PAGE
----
As I've mentioned before, I'm a bit of a fan of Open Source radio (1), not just because of its content, but the distinctive and unique way in which it operates and engages with its listeners. A joint initiative between the University of Massachusetts, Lowell and Public Radio International, Open Source broadcasts on radio (in the US) and on the web (via MP3 files or podcasts) hour long conversations about contemporary topics, usually with 3 -4 guests (some contacted by telephone) who are experts in the field under consideration. The unusual aspect though is that the programme themes and topics, as well as suggestions for speakers, are all determined through a blog to which anyone can contribute. It is fascinating to see the process develop as an idea turns from just a suggestion into a finished programme (although the conversation never ends with post-programme comments).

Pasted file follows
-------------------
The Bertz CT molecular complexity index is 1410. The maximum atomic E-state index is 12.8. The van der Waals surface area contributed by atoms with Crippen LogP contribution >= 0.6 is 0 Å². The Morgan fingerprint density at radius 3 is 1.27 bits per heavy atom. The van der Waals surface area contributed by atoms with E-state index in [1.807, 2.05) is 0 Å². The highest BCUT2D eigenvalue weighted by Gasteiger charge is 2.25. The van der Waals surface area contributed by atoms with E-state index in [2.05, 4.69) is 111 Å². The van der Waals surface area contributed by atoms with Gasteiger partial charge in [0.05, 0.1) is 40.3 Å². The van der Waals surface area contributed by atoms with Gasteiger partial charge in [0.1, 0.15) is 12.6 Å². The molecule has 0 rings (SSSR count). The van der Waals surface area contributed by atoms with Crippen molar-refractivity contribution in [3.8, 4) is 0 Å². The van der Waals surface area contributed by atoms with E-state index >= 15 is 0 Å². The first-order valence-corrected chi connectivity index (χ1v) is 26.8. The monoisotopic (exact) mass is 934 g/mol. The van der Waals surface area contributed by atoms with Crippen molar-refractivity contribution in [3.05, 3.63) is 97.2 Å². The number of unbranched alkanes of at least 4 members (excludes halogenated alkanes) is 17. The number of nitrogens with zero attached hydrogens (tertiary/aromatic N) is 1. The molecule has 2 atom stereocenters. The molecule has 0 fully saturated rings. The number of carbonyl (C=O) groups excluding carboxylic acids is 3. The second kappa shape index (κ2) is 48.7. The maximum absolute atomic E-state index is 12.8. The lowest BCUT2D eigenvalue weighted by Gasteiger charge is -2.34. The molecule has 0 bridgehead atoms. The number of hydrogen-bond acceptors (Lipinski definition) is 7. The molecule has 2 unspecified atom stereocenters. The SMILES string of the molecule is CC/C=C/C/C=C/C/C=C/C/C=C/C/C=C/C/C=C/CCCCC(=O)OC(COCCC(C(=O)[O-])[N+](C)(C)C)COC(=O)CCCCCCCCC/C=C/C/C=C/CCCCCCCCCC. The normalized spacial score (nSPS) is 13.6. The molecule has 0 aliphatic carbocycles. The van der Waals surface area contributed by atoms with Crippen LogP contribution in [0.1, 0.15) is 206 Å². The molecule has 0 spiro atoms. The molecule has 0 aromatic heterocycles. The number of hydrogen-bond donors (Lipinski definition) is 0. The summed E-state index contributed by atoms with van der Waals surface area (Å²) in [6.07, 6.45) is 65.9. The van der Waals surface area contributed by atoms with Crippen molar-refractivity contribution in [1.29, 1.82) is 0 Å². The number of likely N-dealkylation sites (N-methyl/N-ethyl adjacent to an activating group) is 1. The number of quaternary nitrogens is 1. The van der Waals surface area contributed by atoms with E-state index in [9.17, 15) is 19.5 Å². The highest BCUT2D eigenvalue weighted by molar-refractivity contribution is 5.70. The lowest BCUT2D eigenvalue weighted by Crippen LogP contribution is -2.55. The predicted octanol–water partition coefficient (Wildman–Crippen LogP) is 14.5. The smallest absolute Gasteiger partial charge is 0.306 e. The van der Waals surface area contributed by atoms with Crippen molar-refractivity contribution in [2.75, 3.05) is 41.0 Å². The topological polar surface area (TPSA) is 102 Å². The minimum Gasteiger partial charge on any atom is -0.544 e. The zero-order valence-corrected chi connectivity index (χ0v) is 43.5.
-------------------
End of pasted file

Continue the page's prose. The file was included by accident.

The Center for Social Media has recently made available a Quicktime streamed documentary (2) which covers Open Source, Global Voices Online (3) and PBS's P.O.V (4).: three fascinating examples of new media functioning in an engaged way with civil society. Worth looking at.
Picture from Open Source, with Christopher Lydon